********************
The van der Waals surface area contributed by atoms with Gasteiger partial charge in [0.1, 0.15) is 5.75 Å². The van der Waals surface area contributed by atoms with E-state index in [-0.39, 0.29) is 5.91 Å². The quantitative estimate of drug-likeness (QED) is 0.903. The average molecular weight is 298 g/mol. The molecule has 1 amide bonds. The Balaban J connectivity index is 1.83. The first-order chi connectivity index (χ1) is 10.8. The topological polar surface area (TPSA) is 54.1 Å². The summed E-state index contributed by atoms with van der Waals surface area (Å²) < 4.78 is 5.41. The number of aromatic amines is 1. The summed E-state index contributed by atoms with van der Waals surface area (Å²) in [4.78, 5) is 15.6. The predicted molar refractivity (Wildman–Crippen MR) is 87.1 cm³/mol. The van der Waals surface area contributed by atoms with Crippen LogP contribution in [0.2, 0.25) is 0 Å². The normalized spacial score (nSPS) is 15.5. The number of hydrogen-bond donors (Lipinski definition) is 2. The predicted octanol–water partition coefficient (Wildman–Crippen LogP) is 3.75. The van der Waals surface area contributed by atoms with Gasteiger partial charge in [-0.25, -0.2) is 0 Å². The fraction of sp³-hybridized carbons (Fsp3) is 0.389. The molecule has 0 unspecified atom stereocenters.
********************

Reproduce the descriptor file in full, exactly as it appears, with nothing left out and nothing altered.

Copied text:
The van der Waals surface area contributed by atoms with Gasteiger partial charge in [0.1, 0.15) is 5.75 Å². The van der Waals surface area contributed by atoms with E-state index in [-0.39, 0.29) is 5.91 Å². The quantitative estimate of drug-likeness (QED) is 0.903. The average molecular weight is 298 g/mol. The molecule has 1 amide bonds. The Balaban J connectivity index is 1.83. The first-order chi connectivity index (χ1) is 10.8. The topological polar surface area (TPSA) is 54.1 Å². The summed E-state index contributed by atoms with van der Waals surface area (Å²) < 4.78 is 5.41. The number of aromatic amines is 1. The summed E-state index contributed by atoms with van der Waals surface area (Å²) in [4.78, 5) is 15.6. The predicted molar refractivity (Wildman–Crippen MR) is 87.1 cm³/mol. The van der Waals surface area contributed by atoms with Crippen LogP contribution in [0.2, 0.25) is 0 Å². The normalized spacial score (nSPS) is 15.5. The number of hydrogen-bond donors (Lipinski definition) is 2. The predicted octanol–water partition coefficient (Wildman–Crippen LogP) is 3.75. The van der Waals surface area contributed by atoms with Gasteiger partial charge in [-0.25, -0.2) is 0 Å². The fraction of sp³-hybridized carbons (Fsp3) is 0.389. The molecule has 0 unspecified atom stereocenters.